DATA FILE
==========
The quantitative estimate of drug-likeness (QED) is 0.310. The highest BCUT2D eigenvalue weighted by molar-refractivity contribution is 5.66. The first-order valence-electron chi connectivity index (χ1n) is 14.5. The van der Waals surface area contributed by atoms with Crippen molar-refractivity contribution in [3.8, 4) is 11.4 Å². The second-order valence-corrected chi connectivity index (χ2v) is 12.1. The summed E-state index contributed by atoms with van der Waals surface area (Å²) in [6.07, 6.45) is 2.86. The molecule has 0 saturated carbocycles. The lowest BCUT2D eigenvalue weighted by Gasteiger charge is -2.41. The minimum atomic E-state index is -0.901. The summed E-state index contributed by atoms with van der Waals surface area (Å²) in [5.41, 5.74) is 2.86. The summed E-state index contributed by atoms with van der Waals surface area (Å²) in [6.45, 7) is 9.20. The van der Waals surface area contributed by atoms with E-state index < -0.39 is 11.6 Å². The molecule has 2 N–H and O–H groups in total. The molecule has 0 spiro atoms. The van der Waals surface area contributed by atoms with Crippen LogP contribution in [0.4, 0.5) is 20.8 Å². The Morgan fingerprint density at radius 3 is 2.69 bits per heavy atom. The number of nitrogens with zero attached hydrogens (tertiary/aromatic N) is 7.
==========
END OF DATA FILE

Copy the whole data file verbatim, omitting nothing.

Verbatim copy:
The quantitative estimate of drug-likeness (QED) is 0.310. The highest BCUT2D eigenvalue weighted by molar-refractivity contribution is 5.66. The first-order valence-electron chi connectivity index (χ1n) is 14.5. The van der Waals surface area contributed by atoms with Crippen molar-refractivity contribution in [3.8, 4) is 11.4 Å². The second-order valence-corrected chi connectivity index (χ2v) is 12.1. The summed E-state index contributed by atoms with van der Waals surface area (Å²) in [6.07, 6.45) is 2.86. The molecule has 0 saturated carbocycles. The lowest BCUT2D eigenvalue weighted by Gasteiger charge is -2.41. The minimum atomic E-state index is -0.901. The summed E-state index contributed by atoms with van der Waals surface area (Å²) in [5.41, 5.74) is 2.86. The summed E-state index contributed by atoms with van der Waals surface area (Å²) in [6.45, 7) is 9.20. The van der Waals surface area contributed by atoms with E-state index < -0.39 is 11.6 Å². The molecule has 2 N–H and O–H groups in total. The molecule has 0 spiro atoms. The van der Waals surface area contributed by atoms with Crippen LogP contribution in [0.4, 0.5) is 20.8 Å². The Morgan fingerprint density at radius 3 is 2.69 bits per heavy atom. The number of nitrogens with zero attached hydrogens (tertiary/aromatic N) is 7.